Picadillo empanadas are quintessential Cuban fare served in many variations in the homes of Havanans.
Updated: September 2, 2012 6:07AM
The taste of the foreign and exotic doesn’t seem like it should come from a place that is only 90 miles off the southern tip of Florida, but it does.
Except for the rather classic dishes that appear on the menus at restaurants where the chefs do their best to replicate the complex and integrated array of flavors from their motherland, Cuba’s cuisine is alien to most.
Lime-infused and spice-coated, the more common Cuban dishes prepared in the U.S. read like something straight from the pages of a Hemingway novel. And true Cuban comfort food — the stuff that is both timeless in origin and ever-changing with new food fads — unfortunately gets left in the old country.
The elusive Cuban-style picadillo is one that often escapes the lines of kitchen recipe cards, but it should really be a crux in the card catalog. This Cuban sloppy joe is rarely absent from the homes of Havanans, and takes the starring role in everything from eggs sunny-side up to hard-shelled tacos.
A true Cuban dish that has as many variations as dadfad, it represents the essence of Cuban fare, highlighting both the European and Caribbean inspirations, and should be embraced by those on this side of the Gulf looking to extend their Latin American palate.
Skimming over the words on paper, the recipe actually doesn’t look that appetizing. Chopped green olives, capers, raisins and sherry all season this hamburger-y mashup. Yet, the medley doesn’t reveal their presence; instead, they form an allegiance together that creates a unique flavor slightly foreign to our tastes. It isn’t quite Latin and it isn’t quite Spanish, but their roots are both present in the flavor.
Cubans eat picadillo most often over rice and beans with a side of fried plantains, but its resourceful nature doesn’t stop there.
It can be used to fill or top anything and everything — from sopes to breakfast toast with pastelitos (Cuban puffed pastries) and empanadas making a strong presence. An empanada casing is one enterprising way to spotlight the flavors of the picadillo in a easy and portable way for the summer. Wrapped in a circle of pastry and stored for later, the picadillo empanada makes a great snack, appetizer or picnic main course. And even more exciting, it gives the flavors of Cuban comfort food a well-deserved American home.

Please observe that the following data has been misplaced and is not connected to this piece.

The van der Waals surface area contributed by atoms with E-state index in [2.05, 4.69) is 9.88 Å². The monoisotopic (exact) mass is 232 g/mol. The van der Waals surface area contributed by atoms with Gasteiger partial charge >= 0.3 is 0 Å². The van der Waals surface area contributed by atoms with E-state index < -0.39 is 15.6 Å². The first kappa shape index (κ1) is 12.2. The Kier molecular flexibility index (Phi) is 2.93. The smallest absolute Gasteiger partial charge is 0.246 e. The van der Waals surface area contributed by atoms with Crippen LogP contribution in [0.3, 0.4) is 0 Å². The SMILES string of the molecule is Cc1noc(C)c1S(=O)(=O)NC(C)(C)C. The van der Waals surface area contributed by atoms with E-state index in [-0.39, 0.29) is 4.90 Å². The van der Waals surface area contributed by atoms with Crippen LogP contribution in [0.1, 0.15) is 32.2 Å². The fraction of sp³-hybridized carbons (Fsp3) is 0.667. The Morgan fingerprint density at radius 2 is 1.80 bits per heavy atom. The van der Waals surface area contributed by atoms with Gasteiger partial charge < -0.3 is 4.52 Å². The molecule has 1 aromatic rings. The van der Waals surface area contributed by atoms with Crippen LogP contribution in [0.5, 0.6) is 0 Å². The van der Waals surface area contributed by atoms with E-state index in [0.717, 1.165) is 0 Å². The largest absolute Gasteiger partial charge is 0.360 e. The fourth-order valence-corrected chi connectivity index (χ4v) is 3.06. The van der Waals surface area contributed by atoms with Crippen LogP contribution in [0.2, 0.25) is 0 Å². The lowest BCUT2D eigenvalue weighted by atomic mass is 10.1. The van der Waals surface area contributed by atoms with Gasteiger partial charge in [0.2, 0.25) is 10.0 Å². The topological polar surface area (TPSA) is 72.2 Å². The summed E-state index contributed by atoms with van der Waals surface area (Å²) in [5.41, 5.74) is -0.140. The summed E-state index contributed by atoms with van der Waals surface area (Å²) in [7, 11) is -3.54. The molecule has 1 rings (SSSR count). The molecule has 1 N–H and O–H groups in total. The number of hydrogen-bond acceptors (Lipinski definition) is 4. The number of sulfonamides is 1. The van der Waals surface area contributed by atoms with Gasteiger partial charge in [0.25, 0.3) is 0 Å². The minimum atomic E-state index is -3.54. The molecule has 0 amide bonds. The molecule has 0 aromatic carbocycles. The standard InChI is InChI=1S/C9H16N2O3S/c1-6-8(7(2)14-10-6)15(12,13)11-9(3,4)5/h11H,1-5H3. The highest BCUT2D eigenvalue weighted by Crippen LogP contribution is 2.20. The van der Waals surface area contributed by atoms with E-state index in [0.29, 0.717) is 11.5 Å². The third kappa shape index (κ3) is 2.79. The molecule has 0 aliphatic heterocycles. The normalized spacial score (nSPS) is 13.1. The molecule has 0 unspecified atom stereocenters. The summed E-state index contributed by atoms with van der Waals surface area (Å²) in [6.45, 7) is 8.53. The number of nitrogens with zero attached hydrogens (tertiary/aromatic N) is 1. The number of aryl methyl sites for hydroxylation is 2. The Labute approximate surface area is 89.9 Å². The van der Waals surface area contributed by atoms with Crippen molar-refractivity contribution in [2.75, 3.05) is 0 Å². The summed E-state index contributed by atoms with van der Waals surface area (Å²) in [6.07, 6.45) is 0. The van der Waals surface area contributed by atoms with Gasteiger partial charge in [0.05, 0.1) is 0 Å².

Makes about 40 mini empanadas
11/2 lbs ground beef (85 percent lean)
5 garlic cloves, peeled and minced
1/2 cup chopped red or yellow bell pepper
1 green onion, trimmed and finely chopped, both white and green parts
11 pitted green California olives, finely chopped
1/4 cup golden raisins
1 tablespoon capers, drained
1 bay leaf
3/4 teaspoon ground cumin
1/2 teaspoon dried oregano
1/2 cup tomato sauce
1/4 cup dry sherry
1 tablespoon olive oil
refrigerated prepared pie crusts
1 egg, beaten
In a large bowl, mix together all ingredients except the olive oil and salt.
Break up the ground beef so that the wet ingredients can seep in. Cover and refrigerate for 30 minutes.
Heat olive oil in a large pan or pot over medium heat. Add picadillo and heat, breaking up meat pieces with a wooden spoon for 30 to 40 minutes. Discard bay leaf. Season with salt to taste.
Heat oven to 350 degrees.
Roll out pie crusts and use a large round cookie cutter or a bowl to cut circles. Spoon about 1 tablespoon of picadillo filling onto dough. Baste edges of one side of dough with egg wash and bring other side of dough over to seal it so that it forms a semi-circle. Crimp edges with a fork and baste entire topside with egg wash. Sprinkle with sea salt.
Place on parchment-lined baking sheets and bake for 20 to 25 minutes or until golden brown, but not burnt.
Picadillo filling recipe adapted from Saveur Issue No. 42, June 2007.